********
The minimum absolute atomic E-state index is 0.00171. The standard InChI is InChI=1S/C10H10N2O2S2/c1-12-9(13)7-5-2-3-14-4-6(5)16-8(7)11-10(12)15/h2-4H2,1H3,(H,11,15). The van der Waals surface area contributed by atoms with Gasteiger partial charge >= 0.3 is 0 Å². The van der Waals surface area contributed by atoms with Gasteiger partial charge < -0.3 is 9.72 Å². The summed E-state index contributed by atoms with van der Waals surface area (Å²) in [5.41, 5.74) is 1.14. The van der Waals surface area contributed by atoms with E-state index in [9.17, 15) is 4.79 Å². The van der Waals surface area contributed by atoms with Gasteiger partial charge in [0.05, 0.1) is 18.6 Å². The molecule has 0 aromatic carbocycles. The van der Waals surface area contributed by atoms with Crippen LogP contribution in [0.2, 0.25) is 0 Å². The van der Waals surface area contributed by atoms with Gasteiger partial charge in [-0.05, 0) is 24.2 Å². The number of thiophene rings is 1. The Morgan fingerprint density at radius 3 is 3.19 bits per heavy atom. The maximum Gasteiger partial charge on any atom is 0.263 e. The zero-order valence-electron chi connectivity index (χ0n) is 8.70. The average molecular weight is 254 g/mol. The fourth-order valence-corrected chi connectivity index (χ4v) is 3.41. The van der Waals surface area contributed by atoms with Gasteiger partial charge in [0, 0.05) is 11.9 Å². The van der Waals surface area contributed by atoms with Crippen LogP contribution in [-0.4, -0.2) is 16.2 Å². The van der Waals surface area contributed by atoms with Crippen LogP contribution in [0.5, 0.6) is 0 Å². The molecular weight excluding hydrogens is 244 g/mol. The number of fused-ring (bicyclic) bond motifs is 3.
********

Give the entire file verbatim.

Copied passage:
The minimum absolute atomic E-state index is 0.00171. The standard InChI is InChI=1S/C10H10N2O2S2/c1-12-9(13)7-5-2-3-14-4-6(5)16-8(7)11-10(12)15/h2-4H2,1H3,(H,11,15). The van der Waals surface area contributed by atoms with Gasteiger partial charge >= 0.3 is 0 Å². The van der Waals surface area contributed by atoms with Gasteiger partial charge < -0.3 is 9.72 Å². The summed E-state index contributed by atoms with van der Waals surface area (Å²) in [5.41, 5.74) is 1.14. The van der Waals surface area contributed by atoms with E-state index in [9.17, 15) is 4.79 Å². The van der Waals surface area contributed by atoms with Gasteiger partial charge in [0.05, 0.1) is 18.6 Å². The molecule has 0 aromatic carbocycles. The van der Waals surface area contributed by atoms with Crippen LogP contribution in [0.2, 0.25) is 0 Å². The van der Waals surface area contributed by atoms with Gasteiger partial charge in [-0.05, 0) is 24.2 Å². The number of thiophene rings is 1. The Morgan fingerprint density at radius 3 is 3.19 bits per heavy atom. The maximum Gasteiger partial charge on any atom is 0.263 e. The zero-order valence-electron chi connectivity index (χ0n) is 8.70. The average molecular weight is 254 g/mol. The fourth-order valence-corrected chi connectivity index (χ4v) is 3.41. The van der Waals surface area contributed by atoms with Gasteiger partial charge in [0, 0.05) is 11.9 Å². The van der Waals surface area contributed by atoms with Crippen LogP contribution in [-0.4, -0.2) is 16.2 Å². The van der Waals surface area contributed by atoms with Crippen LogP contribution in [0.5, 0.6) is 0 Å². The molecular weight excluding hydrogens is 244 g/mol. The number of fused-ring (bicyclic) bond motifs is 3.